The main outcome was the first episode of AGE in which norovirus or sapovirus was detected in the stool. AGE surveillance occurred weekly, and an AGE episode was characterized by vomiting and/or diarrhea, defined as ≥3 stools that were loose or looser than normal in a 24-hour period, including notable changes to the stool, such as presence of blood or excessive liquid. This analysis was restricted to the first detected episode of norovirus or sapovirus. Breastfeeding practice was ascertained using a weekly questionnaire administered to the mothers. Children for whom the answer to the question “Did you breastfeed your child yesterday?” was “Yes” were considered breastfed. Children were considered to be exclusively breastfed until the first week the mother answered “Yes” to the question “In the past week, has your child received any food, formula, or liquids, including water or tea or liquid in a bottle, in addition to breast milk?”; children were considered non-exclusively breastfed thereafter. Children were considered to have “any breastfeeding” if they received either exclusive or mixed breastfeeding at any point in the first 12 months of the study.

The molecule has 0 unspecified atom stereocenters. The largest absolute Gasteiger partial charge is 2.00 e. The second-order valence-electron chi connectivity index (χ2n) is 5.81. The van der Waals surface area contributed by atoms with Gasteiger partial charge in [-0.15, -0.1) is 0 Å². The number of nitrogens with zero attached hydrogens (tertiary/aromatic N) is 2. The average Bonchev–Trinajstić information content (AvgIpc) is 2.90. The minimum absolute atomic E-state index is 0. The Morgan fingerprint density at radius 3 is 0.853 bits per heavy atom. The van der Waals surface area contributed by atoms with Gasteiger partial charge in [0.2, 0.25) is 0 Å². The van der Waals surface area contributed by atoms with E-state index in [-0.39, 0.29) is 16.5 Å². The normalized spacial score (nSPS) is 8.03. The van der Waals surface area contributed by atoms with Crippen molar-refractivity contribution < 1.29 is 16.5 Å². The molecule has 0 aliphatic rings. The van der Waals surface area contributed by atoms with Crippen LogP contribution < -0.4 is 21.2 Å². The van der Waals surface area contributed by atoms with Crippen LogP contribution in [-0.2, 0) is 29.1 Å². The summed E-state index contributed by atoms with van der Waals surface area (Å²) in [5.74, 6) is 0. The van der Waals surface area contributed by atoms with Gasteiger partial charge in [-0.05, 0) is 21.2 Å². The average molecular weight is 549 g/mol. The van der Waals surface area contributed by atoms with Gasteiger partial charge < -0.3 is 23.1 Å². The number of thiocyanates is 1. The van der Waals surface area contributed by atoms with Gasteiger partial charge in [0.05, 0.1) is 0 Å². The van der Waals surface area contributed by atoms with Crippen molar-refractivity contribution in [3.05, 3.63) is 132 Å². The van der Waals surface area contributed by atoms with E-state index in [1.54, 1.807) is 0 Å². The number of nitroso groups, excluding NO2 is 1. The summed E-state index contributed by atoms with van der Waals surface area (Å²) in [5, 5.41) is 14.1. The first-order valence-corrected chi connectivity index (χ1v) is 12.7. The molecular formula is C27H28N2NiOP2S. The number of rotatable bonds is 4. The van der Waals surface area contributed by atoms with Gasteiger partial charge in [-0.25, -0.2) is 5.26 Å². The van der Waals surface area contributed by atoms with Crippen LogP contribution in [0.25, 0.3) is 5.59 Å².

Severity of norovirus or sapovirus episodes was summarized on a scale of 0–15 based on the presence of the following symptoms and treatment-seeking behaviors: diarrhea lasting 1–2 days = 1 point, 3–4 days = 2 points, 5+ days = 3 points; vomiting lasting 1–2 days = 1 point, 3–4 days = 2 points, 5+ days = 3 points (0 points if no vomiting); maximum of 4–5 stools per day = 1 point, 6–7 stools = 2 points, 8+ stools = 3 points (0 points if no diarrhea); presence of fever = 3 points; intravenous fluid received for dehydration = 3 points. This severity score was based on the method described by Lee, et al, though we did not collect temperature when fever was reported [19].

Risk factors for AGE included socioeconomic status, nutrition, and secretor and Lewis phenotype. The presence of a toilet in the household at enrollment was a surrogate measure for household income. On a monthly basis, mothers were asked if their child ate any food that is associated with increased AGE risk, including seafood (any kind), raw fruits or vegetables (any kind), or any food outside of the home. Considering the increasing evidence of the importance of host genetic factors in modifying susceptibility to infections, including in a prior study conducted in the same birth cohort [17], we adjusted for the child’s secretor and Lewis phenotypes. Due to the additional potential for mother’s HBGAs phenotypes to be associated with AGE risk [16], we also adjusted for mother’s secretor and Lewis phenotypes.